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starts when cold, runs rough till warm, then dies won't start again for at least a da

cencaligrl

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My credo
she's ugly, but, there ain't nothin' wrong with the radio.
So, I am stuck... My truck ( '86 Ranger 2.9 L) has a fuel problem. We have troubleshot as far as we can.
For starters, you should know what she is doing. I recently moved back to CA from CO where I bought the truck. She ran fine for the 1st 6 weeks or so before she started running rough. On my last sojourn into town (30 miles away), she died as soon as I stopped. She wouldn't start again for anything. Had her towed home, where she has sat for the last 2 months or so while we troubleshoot the problem. She starts when VERY cold (ie., after she sits for 24 hours). She runs rough the whole time, getting progressively worse till she's warmed up. Then she dies and WILL NOT restart for at least 12 hours, and only starts then with the gas pedal floored.

Here's what we've done so far. New fuel filter (below driver's door on the frame rail; new fuel pump, new fuel pressure regulator, new fuel pump relay (the relay that's located on the passenger side front fender next to the air filter box; removed the throttle body and cleaned all parts with high quality parts cleaner; and cleaned the air intake.

Where do I go from here? I was told to check the cat and replace the injectors, but, they were just replaced a few months before I bought her...
By the way, I call her a she because she is a temperamental as a woman.
 
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RonD

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Welcome to TRS

Since you replaced the fuel system parts I assume when you added gas manually to intake the engine started OK?

Or did you replace those specific parts because...........??

First, a few points
Cold engines need more fuel, so can run richer, as engine warms up it will die if too rich

Cold electrics work better than warm electrics, failing coil and/or TFI module can become intermittent as they warm up.
Good read and testing info here: http://www.therangerstation.com/tech_library/TFI_Diagnostic.shtml

A collapsed muffler blocks exhaust flow so engine chokes out, but this is not a cold warm issue, as RPMs increase engine runs worse cold or warm.

As to your problem the "gas pedal to the floor" may be a clue.

All fuel injection computers have a "clear flooded engine" mode.
To get this you:
Turn on key
Press gas pedal to the floor and hold it down
Crank engine(activate starter motor)

That's "clear flooded engine" mode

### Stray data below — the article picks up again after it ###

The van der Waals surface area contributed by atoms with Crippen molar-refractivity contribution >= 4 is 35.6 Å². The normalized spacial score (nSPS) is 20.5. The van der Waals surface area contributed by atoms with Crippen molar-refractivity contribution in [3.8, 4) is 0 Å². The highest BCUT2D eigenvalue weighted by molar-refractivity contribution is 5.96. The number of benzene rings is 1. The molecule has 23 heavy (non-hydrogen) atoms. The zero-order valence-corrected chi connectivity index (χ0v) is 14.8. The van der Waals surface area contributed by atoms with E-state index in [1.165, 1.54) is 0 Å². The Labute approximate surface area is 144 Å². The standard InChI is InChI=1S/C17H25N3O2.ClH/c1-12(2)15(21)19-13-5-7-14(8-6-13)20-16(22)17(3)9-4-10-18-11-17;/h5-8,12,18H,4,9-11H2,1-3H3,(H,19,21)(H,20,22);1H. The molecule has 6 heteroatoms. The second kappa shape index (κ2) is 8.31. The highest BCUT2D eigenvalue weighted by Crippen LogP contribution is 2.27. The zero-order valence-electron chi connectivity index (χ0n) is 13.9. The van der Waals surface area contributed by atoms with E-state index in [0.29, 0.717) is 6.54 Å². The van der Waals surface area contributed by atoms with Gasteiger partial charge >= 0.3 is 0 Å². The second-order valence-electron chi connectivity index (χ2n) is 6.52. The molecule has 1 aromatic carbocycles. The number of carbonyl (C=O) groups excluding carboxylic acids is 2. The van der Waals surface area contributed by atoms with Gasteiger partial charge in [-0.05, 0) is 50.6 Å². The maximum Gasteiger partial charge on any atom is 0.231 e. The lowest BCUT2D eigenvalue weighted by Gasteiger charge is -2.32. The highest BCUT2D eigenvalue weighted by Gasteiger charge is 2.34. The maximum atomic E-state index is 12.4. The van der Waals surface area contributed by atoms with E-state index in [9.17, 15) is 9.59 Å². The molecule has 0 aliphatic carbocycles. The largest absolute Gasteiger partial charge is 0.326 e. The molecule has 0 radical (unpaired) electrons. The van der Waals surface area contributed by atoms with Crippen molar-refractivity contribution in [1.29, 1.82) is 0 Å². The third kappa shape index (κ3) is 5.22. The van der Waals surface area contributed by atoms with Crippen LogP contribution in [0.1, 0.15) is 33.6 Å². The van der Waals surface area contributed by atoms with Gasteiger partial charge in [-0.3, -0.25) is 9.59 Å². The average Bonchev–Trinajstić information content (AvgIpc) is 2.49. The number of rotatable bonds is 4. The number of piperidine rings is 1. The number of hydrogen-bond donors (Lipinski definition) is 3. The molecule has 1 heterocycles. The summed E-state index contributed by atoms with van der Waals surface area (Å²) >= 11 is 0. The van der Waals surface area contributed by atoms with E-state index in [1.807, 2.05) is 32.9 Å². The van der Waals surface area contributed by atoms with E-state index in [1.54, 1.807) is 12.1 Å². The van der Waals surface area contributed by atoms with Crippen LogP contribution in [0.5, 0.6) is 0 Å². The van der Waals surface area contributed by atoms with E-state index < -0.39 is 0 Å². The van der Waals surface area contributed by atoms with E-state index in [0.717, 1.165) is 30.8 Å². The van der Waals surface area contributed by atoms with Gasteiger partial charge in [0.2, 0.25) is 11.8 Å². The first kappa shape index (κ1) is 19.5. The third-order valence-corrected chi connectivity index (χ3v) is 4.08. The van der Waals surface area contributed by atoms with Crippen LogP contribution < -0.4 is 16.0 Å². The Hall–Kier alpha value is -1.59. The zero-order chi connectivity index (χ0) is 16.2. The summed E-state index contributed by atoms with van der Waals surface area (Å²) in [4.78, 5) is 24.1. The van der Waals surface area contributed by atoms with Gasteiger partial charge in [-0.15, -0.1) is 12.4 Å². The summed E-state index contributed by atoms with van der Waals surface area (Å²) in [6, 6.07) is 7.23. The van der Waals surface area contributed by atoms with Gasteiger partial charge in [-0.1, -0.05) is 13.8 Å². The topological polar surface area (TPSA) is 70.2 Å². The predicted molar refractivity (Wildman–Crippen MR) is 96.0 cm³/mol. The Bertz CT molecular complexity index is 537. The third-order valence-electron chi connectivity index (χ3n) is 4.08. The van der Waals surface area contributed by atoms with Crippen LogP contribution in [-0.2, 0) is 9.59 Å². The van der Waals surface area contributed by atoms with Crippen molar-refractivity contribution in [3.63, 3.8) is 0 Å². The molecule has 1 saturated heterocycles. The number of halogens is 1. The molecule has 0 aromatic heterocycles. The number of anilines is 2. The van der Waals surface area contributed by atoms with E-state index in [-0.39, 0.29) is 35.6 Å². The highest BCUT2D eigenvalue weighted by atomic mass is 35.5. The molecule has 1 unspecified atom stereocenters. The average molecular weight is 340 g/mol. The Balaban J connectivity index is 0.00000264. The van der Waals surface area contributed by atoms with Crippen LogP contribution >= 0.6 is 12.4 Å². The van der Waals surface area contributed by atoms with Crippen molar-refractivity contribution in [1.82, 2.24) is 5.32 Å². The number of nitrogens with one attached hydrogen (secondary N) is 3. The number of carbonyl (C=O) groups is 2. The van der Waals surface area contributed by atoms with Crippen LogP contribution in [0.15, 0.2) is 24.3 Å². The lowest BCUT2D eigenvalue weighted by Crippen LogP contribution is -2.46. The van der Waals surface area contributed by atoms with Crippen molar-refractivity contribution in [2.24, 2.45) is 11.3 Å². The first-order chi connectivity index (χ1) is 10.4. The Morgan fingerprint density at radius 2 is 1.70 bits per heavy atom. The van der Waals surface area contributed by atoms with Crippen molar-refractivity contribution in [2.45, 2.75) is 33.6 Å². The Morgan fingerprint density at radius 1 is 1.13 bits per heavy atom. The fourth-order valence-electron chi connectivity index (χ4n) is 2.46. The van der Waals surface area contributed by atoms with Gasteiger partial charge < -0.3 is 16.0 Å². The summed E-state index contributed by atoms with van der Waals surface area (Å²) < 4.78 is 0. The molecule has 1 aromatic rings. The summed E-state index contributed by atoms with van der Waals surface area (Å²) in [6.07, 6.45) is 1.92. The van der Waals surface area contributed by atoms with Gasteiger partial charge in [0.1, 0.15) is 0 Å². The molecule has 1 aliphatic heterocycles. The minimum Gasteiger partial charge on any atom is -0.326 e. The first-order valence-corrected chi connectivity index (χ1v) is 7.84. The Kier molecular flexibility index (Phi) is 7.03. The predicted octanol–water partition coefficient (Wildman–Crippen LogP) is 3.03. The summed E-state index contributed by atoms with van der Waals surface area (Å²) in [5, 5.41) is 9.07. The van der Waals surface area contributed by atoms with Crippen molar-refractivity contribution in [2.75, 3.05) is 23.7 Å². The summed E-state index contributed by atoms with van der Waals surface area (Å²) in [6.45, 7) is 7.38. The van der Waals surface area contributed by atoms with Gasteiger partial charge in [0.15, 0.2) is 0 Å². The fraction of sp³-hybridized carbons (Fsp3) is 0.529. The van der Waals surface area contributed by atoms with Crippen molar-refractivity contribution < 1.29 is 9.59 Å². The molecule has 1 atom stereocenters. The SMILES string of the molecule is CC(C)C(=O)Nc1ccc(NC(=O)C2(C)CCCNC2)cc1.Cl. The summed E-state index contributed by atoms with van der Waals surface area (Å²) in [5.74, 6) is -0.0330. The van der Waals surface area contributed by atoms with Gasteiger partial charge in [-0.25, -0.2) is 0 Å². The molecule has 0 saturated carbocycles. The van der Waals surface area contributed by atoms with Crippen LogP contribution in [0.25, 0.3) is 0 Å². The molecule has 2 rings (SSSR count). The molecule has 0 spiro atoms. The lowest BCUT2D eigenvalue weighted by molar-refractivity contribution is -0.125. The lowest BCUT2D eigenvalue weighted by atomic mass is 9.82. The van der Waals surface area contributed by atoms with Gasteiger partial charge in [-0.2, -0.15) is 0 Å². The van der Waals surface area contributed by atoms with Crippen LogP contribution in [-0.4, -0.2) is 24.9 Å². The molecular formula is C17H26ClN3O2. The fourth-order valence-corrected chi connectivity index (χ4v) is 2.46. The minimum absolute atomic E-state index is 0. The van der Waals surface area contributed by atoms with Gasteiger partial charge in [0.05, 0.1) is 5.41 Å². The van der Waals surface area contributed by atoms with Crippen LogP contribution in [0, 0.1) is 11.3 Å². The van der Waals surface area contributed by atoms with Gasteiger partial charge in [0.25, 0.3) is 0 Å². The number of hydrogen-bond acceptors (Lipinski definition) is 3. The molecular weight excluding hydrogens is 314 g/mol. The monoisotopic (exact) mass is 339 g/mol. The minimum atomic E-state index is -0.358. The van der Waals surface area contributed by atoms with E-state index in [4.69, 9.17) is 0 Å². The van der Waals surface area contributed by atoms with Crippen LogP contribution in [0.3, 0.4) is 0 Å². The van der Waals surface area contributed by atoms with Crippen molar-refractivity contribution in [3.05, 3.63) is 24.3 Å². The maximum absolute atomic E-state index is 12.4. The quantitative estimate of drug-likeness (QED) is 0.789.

"Press gas pedal to the floor and hold it down"<< this turns OFF all the fuel injectors but leaves spark on

If you crank engine with gas pedal to the floor and it fires, even a little, you have a leaking fuel injector.
Leaving the engine sitting for a while allows gas in intake to evaporate so you can restart it, so it isn't the cold/warm its the time.

To test this theory, simply do the "clear flooded engine" test, but because of the possible leak I would turn key on count to 3 then turn key off, then turn key on count to 3 then off again, now turn key on and start the test.
This on and off primes the fuel system which would be at 0 pressure if there was a leak.

If engine fires you have a leak, leave your foot down on the gas pedal, do not let it up even a little or injectors will start opening.

Now there could be a wiring issue instead of a leak.
'86 computer operates the fuel injectors by grounding them, and there are only 2 wires from computer to 6 fuel injectors so it grounds 3 injectors at the same time, this is called Batch Fire fuel injection.

When you turn the key on all 6 injectors get 12volts but are not grounded so stay closed, if one of their wires had bad insulation and was touching a metal part, then 3 injectors would open, flooding the engine.
Each injector will have a Red wire, that's the 12v wire
Ground wires to computer will be Green/white and Tan/red, check if these are grounded, they shouldn't be, if one is then move wiring harness around and see if you can find the problem.
 

kimcrwbr1

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Pull the TFI module off of the distributor and have your part store test it three times. If it fails get a high quality one, in general if you buy cheap thats what you get. be sure and put the heat sink grease on the module when you install it.
 

Earl43P

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Your truck also has TWO fuel pumps.
One on the driver side frame rail, high pressure.
Other is in the tank, it lifts the fuel for the HP pump to deliver.
Borrowing a fuel pressure tester from an auto parts store should help you figure out whether they are both working.

If you disconnected the frame one, you will see about 5psi. Reconnect it and see 35.

I'd also check for spark, as advised.
 

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